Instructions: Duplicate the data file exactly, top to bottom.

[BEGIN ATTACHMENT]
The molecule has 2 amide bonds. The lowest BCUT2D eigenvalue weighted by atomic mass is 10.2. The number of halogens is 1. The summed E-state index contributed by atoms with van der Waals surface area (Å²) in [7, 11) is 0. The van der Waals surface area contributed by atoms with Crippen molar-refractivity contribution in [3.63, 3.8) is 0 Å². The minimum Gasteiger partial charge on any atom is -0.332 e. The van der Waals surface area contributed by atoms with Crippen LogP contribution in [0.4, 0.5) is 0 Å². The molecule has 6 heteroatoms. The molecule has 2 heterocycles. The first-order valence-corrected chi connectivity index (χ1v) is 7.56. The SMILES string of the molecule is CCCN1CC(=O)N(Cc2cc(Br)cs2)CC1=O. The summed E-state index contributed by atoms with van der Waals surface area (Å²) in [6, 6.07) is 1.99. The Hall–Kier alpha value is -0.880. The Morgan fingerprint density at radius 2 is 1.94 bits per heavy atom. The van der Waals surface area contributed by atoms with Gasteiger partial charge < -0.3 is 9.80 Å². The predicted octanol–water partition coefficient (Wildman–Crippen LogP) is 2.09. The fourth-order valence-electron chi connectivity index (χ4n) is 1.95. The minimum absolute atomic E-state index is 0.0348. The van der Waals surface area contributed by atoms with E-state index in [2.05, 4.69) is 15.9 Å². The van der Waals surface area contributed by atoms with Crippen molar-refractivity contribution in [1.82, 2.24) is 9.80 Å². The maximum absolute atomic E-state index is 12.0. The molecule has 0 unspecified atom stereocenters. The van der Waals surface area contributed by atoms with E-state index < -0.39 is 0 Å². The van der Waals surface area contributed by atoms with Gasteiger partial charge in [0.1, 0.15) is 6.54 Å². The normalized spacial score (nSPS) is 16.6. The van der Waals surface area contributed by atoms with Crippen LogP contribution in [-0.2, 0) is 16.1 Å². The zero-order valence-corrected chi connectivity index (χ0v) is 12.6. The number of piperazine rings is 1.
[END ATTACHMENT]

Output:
The molecule has 2 amide bonds. The lowest BCUT2D eigenvalue weighted by atomic mass is 10.2. The number of halogens is 1. The summed E-state index contributed by atoms with van der Waals surface area (Å²) in [7, 11) is 0. The van der Waals surface area contributed by atoms with Crippen molar-refractivity contribution in [3.63, 3.8) is 0 Å². The minimum Gasteiger partial charge on any atom is -0.332 e. The van der Waals surface area contributed by atoms with Crippen LogP contribution in [0.4, 0.5) is 0 Å². The molecule has 6 heteroatoms. The molecule has 2 heterocycles. The first-order valence-corrected chi connectivity index (χ1v) is 7.56. The SMILES string of the molecule is CCCN1CC(=O)N(Cc2cc(Br)cs2)CC1=O. The summed E-state index contributed by atoms with van der Waals surface area (Å²) in [6, 6.07) is 1.99. The Hall–Kier alpha value is -0.880. The Morgan fingerprint density at radius 2 is 1.94 bits per heavy atom. The van der Waals surface area contributed by atoms with Gasteiger partial charge < -0.3 is 9.80 Å². The predicted octanol–water partition coefficient (Wildman–Crippen LogP) is 2.09. The fourth-order valence-electron chi connectivity index (χ4n) is 1.95. The minimum absolute atomic E-state index is 0.0348. The van der Waals surface area contributed by atoms with E-state index in [2.05, 4.69) is 15.9 Å². The van der Waals surface area contributed by atoms with Crippen molar-refractivity contribution in [1.82, 2.24) is 9.80 Å². The maximum absolute atomic E-state index is 12.0. The molecule has 0 unspecified atom stereocenters. The van der Waals surface area contributed by atoms with E-state index < -0.39 is 0 Å². The van der Waals surface area contributed by atoms with Gasteiger partial charge in [0.1, 0.15) is 6.54 Å². The normalized spacial score (nSPS) is 16.6. The van der Waals surface area contributed by atoms with Crippen LogP contribution in [-0.2, 0) is 16.1 Å². The zero-order valence-corrected chi connectivity index (χ0v) is 12.6. The number of piperazine rings is 1.